Need some general information re LPA

Discussion in 'Welcome and how to use Dementia Talking Point' started by JJ28, Oct 17, 2019.

  1. JJ28

    JJ28 New member

    Oct 17, 2019
    2
    Hi

    We are some way through the diagnosis of dementia for my elderly mother, going for a ct next week.

    It all started when she rang me crying that she had no money, sure enough she had fallen foul of the telephone swindlers who got her debit card information, when she showed me her bank statements this had been going on for a couple of years for extended warranties etc. to a total of almost £4k. Fortunately her savings are intact and I managed to recoup £1k. However, this resulted in having to close her current account and I set up a new bank account online for her.

    She has trouble remembering her pin number which has resulted in me doing her banking, so I felt we must go down the LPA route.

    Could anyone let me know what will happen at the bank when we go in with the LPA as I am worried that she will forget her pin again as she may be asked for this due to the fact that she (nor I for that matter) have any photo id .

    Thanks
     
  2. Louise7

    Louise7 Registered User

    Mar 25, 2016
    1,312
    Welcome to the forum .

    The process seems to vary from bank to bank so best to contact them to find out exactly what they need you to bring with you. When I took Mum's LPA into her bank (Barclays) I booked an appointment over the phone, which lasted about an hour. They asked me to bring in some ID for myself but I don't recall that they asked for Mum's ID, and she didn't have to come to the bank with me, nor did I have to use her bank card/PIN for anything during the meeting. They copied the LPA and then set up Mum's account with me as attorney. It meant that they had to cancel her bank card but within a few days they had sent a new one to me, with new PIN, and I also have access to the account online via internet banking. It was all quite straight forward.
     
  3. jugglingmum

    jugglingmum Registered User

    Jan 5, 2014
    5,266
    Female
    Chester
    My mum had multiple bank accounts and I had to book an appointment with them, think I booked most appointments when I was passing, and a couple had the right person free and could do it there and then.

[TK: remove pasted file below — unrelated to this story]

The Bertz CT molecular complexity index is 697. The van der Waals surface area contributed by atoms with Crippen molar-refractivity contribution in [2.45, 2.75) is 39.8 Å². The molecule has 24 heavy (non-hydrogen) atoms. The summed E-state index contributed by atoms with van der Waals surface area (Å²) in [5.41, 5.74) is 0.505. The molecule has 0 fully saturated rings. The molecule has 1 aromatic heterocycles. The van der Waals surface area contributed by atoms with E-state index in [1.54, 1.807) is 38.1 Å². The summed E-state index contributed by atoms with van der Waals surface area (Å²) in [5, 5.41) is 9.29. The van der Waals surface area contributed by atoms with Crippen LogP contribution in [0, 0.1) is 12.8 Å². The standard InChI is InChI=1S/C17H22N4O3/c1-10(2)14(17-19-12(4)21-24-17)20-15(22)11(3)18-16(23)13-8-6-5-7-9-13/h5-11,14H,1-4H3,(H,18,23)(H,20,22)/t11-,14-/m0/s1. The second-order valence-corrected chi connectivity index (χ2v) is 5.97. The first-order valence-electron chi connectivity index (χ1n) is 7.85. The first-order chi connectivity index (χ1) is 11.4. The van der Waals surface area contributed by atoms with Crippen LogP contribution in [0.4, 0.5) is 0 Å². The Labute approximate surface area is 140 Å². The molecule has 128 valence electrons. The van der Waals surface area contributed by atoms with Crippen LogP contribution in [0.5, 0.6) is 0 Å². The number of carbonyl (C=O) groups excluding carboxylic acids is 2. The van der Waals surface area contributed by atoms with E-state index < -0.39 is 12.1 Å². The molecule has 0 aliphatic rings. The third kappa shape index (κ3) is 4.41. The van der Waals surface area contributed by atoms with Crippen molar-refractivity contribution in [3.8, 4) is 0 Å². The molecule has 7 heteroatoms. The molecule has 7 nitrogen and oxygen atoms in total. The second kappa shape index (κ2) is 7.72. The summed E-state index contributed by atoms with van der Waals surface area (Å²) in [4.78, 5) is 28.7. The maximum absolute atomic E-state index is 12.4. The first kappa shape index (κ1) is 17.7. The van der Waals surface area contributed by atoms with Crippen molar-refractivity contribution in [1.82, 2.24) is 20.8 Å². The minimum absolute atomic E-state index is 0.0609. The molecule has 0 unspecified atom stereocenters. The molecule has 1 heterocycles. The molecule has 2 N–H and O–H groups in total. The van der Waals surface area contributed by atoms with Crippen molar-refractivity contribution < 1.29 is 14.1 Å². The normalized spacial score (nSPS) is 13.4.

I didn't take mum with me, but confirmed she still had capacity and she retained a bank card and cheque book, as she was still capable of day to day shopping etc at the time. She shortly after forgot her PIN and 4 years later can no longer write cheques (she was paying her monthly lunch bill by cheque).

    You will need some ID for yourself, which if you have no photo ID might cause them to be awkward. You need one form of ID to identify you and one to confirm your address.

    https://www.gov.uk/government/publications/proof-of-identity-checklist/proof-of-identity-checklist

    Scroll down the link to find proof of identity for individuals - and make sure you take one from each list. This is the official legal requirement - if banks are asking for more that is their internal rules and I'd try pushing them back to this list - you could print it out and take it with you if needed.

    I've used a letter advising mum of her pension for her ID (benefits agency letter in list)
     
  4. JJ28

    JJ28 New member

    Oct 17, 2019
    2
    Hi

    Thank you both for your advice. It is a relief that I might not have to take her with me - one worry out of the way.

    All this is recent for me and I sometimes find it overwhelming especially since my brother rarely responds to my contacting him - he is over using the excuse that he is busy and in India working.
     
  5. DesperateofDevon

    DesperateofDevon Registered User

    Jul 7, 2019
    1,667
    so took Mum along as she requested - as per usual she promptly got confused & fell asleep!
    The bank manager was compassionate & used to dealing with these situations.
    We did have to make appointments as it’s an hour long process, but it was all done there & then.
    We had to make a separate appointment for Dads & he wasn’t present but it was the same process.
    Passports,LPA, other forms of identification ie photo driving licences etc.

    It was an easier process than expected.
     
  6. Sirena

    Sirena Registered User

    Feb 27, 2018
    1,769
    Female
    I didn't take my mother with me when I registered the LPA with the bank - she lived a long distance away so it would have been tricky. I rang to make an appointment, at which point they told me what I needed to take - I think it was a certified copy of the LPA and two forms of ID - ID for me, they did not request ID for my mother which was just as well as I didn't have any. They would never ask your mother for her PIN, that is private information which she is not supposed to disclose to anyone, even a bank official.

    At the meeting the representative could not have been more helpful, she was lovely. It took about 40 minutes as she was very thorough and even helped me set up online banking. I was asked if I wanted her to have continued access to the account - I said yes as she wasn't doing anything 'concerning', but if money had started to go missing I would have rescinded her access.
     

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